Maskelyne v Harrison – the longitude show in London

Harrison's third clock
Harrison’s third clock


We finally managed to take in the excellent Ships, Clocks and Stars exhibition at the National Maritime Museum, Greenwich, which runs only until 4 January. Among other things, it puts the record somewhat straighter on the eminent 18th century Astronomer Royal, Nevil Maskelyne, chief villain of Dava Sobel’s best selling nautical history of the race to measure longitude at sea. Maskelyne was the man who conspired against John Harrison, the genius who built the first true chronometer, or so the narrative goes in Sobel’s book, Longitude.

Not so, it is clear from the detailed story set out in the exhibition, which of course includes the famous clocks, which are extraordinary creations. It seems the rival method using the moon to measure time (and thus longitude) worked perfectly well, though not as accurately. Far from being biased against Harrison in favour of the lunar method, Maskelyne seems to have been rather even handed, encouraging rigorous trials of both.

In the trials, the lunar method turned out to be good to a degree, or 60 miles, which was a lot better than most navigators had been able to achieve before on long passages, but chronometers could reduce the error to as low as 10 miles. By producing an accurate timepiece that could withstand violent movements and large temperature changes over many months, Harrison revolutionised navigation, made it possible for sailors to know reliably where they were, and thus saved countless lives and cargoes from being wrecked.

Both the chronometer method and the lunar method required measurements by sextant followed by calculations using detailed astronomical tables. One of Maskelyne’s great achievements was to set up a system for producing the annual nautical almanac, which is still published today. The calculations were done by computers, a term which in those days referred to people. In fact it was an attempt to automate the calculations in the early 19th century that led Charles Babbage to design the first mechanical computer, a small part of which is in the exhibition. The attempt failed because the costs of building the machine escalated out of control.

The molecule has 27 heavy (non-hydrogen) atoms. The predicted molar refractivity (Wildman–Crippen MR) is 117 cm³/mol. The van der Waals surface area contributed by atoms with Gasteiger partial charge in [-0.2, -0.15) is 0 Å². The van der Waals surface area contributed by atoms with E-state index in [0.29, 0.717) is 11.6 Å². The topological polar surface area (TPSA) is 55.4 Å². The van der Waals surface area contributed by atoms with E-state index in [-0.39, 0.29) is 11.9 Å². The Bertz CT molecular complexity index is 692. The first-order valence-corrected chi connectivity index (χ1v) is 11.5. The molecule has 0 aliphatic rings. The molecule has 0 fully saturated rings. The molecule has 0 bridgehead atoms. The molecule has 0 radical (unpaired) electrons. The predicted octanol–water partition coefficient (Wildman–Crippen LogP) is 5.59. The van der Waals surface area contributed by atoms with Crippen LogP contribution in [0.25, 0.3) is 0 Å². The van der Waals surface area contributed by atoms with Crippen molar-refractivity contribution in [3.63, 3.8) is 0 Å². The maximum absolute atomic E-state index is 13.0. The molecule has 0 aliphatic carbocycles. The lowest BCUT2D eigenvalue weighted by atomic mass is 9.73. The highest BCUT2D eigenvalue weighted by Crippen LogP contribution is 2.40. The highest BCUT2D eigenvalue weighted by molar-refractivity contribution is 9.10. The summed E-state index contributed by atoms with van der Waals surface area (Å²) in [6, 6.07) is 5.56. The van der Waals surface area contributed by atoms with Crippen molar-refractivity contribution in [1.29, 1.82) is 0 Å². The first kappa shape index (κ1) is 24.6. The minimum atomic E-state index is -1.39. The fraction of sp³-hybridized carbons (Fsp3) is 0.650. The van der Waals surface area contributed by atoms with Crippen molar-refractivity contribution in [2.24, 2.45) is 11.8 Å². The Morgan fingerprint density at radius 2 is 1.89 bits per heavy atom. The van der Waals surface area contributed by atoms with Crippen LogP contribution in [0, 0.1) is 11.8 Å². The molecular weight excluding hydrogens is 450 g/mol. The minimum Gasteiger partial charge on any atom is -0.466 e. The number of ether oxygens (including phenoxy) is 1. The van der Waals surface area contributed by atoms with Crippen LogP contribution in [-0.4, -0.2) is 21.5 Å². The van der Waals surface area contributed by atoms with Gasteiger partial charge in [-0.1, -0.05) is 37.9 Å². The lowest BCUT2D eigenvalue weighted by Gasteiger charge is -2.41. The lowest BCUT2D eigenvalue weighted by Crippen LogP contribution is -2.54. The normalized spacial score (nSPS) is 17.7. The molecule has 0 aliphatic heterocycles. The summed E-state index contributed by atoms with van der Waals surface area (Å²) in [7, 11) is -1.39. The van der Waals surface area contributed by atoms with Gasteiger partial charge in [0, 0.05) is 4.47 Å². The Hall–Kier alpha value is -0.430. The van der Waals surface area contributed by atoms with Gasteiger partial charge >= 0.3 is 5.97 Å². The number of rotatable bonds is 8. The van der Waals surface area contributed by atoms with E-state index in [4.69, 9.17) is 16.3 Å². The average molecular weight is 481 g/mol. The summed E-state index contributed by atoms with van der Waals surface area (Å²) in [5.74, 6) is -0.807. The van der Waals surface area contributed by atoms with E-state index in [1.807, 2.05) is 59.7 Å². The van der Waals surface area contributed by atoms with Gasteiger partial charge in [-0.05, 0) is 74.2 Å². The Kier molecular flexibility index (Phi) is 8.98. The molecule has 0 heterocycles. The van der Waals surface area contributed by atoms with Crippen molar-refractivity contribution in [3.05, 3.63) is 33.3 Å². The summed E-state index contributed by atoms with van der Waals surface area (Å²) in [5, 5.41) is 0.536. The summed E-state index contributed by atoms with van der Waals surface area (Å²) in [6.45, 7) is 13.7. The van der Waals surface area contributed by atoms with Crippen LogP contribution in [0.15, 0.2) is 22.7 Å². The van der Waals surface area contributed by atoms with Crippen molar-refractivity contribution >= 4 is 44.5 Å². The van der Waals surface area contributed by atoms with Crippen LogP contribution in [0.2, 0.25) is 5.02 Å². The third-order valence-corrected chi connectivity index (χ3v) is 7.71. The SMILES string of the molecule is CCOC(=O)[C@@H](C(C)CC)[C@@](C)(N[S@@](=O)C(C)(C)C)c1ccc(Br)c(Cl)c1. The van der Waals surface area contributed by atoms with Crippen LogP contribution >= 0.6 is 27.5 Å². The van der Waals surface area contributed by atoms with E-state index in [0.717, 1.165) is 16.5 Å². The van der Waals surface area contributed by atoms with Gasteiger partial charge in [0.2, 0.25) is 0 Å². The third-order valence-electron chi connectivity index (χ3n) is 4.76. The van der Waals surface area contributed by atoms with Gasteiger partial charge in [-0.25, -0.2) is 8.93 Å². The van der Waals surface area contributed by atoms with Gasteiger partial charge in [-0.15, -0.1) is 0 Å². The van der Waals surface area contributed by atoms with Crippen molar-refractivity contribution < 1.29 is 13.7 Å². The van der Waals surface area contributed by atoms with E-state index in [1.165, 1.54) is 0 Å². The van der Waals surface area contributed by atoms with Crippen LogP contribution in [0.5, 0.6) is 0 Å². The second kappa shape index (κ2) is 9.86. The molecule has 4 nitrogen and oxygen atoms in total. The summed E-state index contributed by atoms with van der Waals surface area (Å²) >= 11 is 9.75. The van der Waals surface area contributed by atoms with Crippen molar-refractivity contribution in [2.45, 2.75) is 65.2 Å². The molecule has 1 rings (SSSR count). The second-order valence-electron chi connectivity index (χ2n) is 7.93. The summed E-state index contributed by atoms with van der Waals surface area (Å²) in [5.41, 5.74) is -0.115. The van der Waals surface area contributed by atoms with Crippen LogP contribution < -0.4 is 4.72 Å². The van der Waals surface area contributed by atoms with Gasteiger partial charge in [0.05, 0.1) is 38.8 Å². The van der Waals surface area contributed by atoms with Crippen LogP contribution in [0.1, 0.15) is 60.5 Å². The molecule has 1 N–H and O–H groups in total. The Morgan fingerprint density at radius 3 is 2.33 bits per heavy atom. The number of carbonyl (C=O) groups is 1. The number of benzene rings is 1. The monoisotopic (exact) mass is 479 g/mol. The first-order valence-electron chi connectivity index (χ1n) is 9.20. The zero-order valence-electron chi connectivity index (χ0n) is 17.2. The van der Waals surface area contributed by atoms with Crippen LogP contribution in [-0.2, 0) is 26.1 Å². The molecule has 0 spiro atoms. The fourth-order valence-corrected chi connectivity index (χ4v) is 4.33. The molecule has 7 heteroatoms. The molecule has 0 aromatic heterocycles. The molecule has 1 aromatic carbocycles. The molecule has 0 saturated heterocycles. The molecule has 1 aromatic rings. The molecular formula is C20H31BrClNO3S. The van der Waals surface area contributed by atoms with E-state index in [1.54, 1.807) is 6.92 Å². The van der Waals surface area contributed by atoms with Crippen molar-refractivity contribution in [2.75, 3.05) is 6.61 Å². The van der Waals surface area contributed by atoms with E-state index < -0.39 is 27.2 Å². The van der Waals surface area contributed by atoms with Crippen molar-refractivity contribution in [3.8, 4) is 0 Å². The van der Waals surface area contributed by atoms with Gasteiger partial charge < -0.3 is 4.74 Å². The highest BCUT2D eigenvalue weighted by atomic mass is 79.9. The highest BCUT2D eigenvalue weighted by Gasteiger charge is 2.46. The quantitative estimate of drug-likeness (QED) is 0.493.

Harrison also seems to have been a bit of a curmudgeon, falling out with Maskelyne when pressure was put on him to demonstrate that his watch design could be reproduced by others for more general use at sea. Some of his rewards were held back until he published and publicly explained the details of the clock’s construction and made two copies. In the end, he won the argument by appealing to Parliament, which awarded him more than had been promised originally.

The fourth clock, dramatically smaller.

There was much more to discover in the exhibition. I was particularly interested in the method of finding the time and thus the longitude by observing the moons of Jupiter, which proved impossible to do on a heaving ship, but was accurate on land. This giant solar system clock was used to redraw the maps of Europe. When the French Atlantic coastline proved to be much further east than earlier maps had shown – shrinking the country’s area significantly – the King of France remarked that the cartographers had stolen more land from him than all his enemies combined.

 The new book, published this year to coincide with the exhibition, is Maskelyne, Astronomer Royal, edited by Rebekah Higgitt (one of the curators).

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